As my research into the mysteries in and around the conception and birth of Howard W. West Sr., and confirmation of his parents, Walter Ellsworth West and Lula Bell Pinder, I’ve recently discovered that all of the major players, save Lula, came together in Perry, Michigan.
I’ve exhausted the vital statistics for most of the parties involved in Perry, Michigan. Now it is time to find how they came together and connected within their community. It’s time to hit the newspapers.
Finding which newspapers were active during the 1880-1910 years in Perry, Michigan, was a little more challenging than a search engine search. I could only find current papers, and not all clearly stated where their archives were and how far back they went.
First stop was Data Visualization: Journalism’s Voyage West of the Standford Rural West Initiative, an Adobe Flash-powered map that traces the history and expansion of newspapers across the United States from 1690-2011. While not the most comprehensive listing, it gives the researcher some starting points. It also allows filtering of the publications by language and publishing frequency, allowing the user to restrict the results to a specific language or type of news media such as weeklies or dailies.
The circles on the map cover the estimated subscription and local news coverage area. The map lacks city names or geographic identifiers unless the user hovers over one of the bubbles, so you must know the general area you are researching.
I started with 1890 in Adrian, Michigan, where Perry Saville West and his wife and children lived before moving to Perry, Michigan. I thought there might be a mention of their move or why they moved from their long-time family farms and Quaker community north near Lansing.
A click on Adrian, Michigan, for 1890 turns up four newspapers: The Adrian Daily Times, Michigan Messanger, The Weekly Press, Blissfield Advance, The Petersburgh Sun, The Tecumseh News, The Tecumseh Herald, Dundee Reporter, Monroe Commercial, The Monroe Democrate, The Monroe Record, and Adrian Weekly Times and Expositor. Each of these ranged through the time period when I had family there.
A shift to 1900 and move to Lansing, Michigan, and around the east side of Lansing to include Perry and Fowlerville communities, I found The Lansing Journal, The State Republican, The Beacon, The Lansing, The Perry Journal, The Livingston Democrate, The Livingston Hearld, and Livingston Republic, not to mention all the newspapers in and around Detroit, not that far away, and part of the story of Walter and Lula.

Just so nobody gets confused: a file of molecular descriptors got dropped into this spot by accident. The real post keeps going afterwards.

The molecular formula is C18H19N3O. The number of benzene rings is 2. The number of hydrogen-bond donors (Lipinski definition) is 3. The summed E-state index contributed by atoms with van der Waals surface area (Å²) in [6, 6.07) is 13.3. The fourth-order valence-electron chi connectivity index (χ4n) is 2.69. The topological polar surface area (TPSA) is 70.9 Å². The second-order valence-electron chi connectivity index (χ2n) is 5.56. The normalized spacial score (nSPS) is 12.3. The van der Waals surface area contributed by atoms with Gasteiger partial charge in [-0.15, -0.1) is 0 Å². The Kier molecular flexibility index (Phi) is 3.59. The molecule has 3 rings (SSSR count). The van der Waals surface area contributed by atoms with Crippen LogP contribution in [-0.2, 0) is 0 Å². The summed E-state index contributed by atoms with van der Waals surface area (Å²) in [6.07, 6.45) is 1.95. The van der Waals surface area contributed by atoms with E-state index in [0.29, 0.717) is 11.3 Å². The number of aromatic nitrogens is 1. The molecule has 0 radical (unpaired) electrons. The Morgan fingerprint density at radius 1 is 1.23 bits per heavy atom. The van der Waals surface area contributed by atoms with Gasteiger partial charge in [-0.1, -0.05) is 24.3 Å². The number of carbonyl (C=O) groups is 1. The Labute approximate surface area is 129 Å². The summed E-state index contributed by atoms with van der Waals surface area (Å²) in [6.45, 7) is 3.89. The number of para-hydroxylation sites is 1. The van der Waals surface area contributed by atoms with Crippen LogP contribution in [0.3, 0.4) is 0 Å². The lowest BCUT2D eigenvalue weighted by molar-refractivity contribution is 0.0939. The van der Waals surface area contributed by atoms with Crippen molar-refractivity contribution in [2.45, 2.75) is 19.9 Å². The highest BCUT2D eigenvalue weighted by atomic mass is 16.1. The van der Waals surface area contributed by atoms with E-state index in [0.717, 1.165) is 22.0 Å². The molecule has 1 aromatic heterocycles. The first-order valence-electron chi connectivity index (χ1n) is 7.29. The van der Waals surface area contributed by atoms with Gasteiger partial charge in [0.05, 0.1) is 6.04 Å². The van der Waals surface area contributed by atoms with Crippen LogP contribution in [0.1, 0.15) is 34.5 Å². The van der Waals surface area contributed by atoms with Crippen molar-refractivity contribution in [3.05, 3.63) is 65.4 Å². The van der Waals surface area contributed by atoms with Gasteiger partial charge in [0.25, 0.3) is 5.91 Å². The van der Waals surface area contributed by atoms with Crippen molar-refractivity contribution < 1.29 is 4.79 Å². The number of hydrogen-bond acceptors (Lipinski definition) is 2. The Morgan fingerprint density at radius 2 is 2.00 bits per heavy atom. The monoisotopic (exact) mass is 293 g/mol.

Instead of finding nothing, I now have over a dozen newspapers to research through.
Click on the newspaper details at the bottom of the map and the link forces open a new tab to a wiki-style information page about the newspaper from the Library of Congress’ Chronicling America project. I started with the Blissfield Advanced, published in 1874 and continues today. It is a weekly paper in English and covers Blishfield Michigan and Lenawee County, long-time home of my West family ancestors.
Below the title is a list of the “Libraries That Have It.” It was fascinating to see that the historical archives are not kept in Michigan but found in the Boston Public Library in Boston, Massachusetts, The American Antiquiarian Society in Worcester, Massachusetts, and the Chicago Historial Society Library in Chicago, Illinois. And I thought I’d have to make a try back to Michigan to access the newspapers.
I started with the Chicago Historical Society, which is now the Chicago History Museum. They do not have the newspapers digitized, and the range of newspapers dates is unclear as it is called “Kellogg Vol. 1, #142.” It does, however, include the Raisin River Advocate, a newspaper not on my list likely covering Raisin, Michigan, the West family farmland area.
The American Antiquarian Society Newspaper Collection is vast, covering newspapers from across the United States. According to the description:
The American Antiquarian Society is this nation’s chief repository for early American newspapers, and a significant portion of research done at the Society draws upon the Society’s collection. The primary goal for the collection is to acquire, preserve, and make available for research newspapers published in the eighteenth and nineteenth centuries in the United States, Canada, and the West Indies. To this end, the Society adds, through gift and purchase, an average of 15,000 issues a year to its holdings. Building on Isaiah Thomas’s gift in 1812 of 382 titles in 551 volumes, the Society has accumulated over 18,000 newspaper titles. Today, AAS has more than two million issues on five miles of shelving.
A partnership with Readex is a huge digitization project and some of their collection maybe found through Newsbank, available only through specific local libraries.
Another interactive newspaper map is Newspaper Map. This ties into Google Maps with all the Google Maps features including geographic landmarks, highways, etc. Newspaper Map maybe filtered by language, newspaper name, and location.
I found this map not as helpful as I couldn’t determine the time period, and it shows the printing office location not the coverage area, which may or may not be the same. In and around Perry, Michigan, I found Williamston Enterprise, State News, Towne Courier, Lansing State Journal, Livingston Daily, and Argus Press in Owosso, Michigan. Down near Adrian, Palmyra, Blissfield, and Raisin, Michigan areas in the south, I found the Daily Telegram in Adrian and not much else. Still, for currently active newspapers, this could be helpful.
Let’s see where this research leads.
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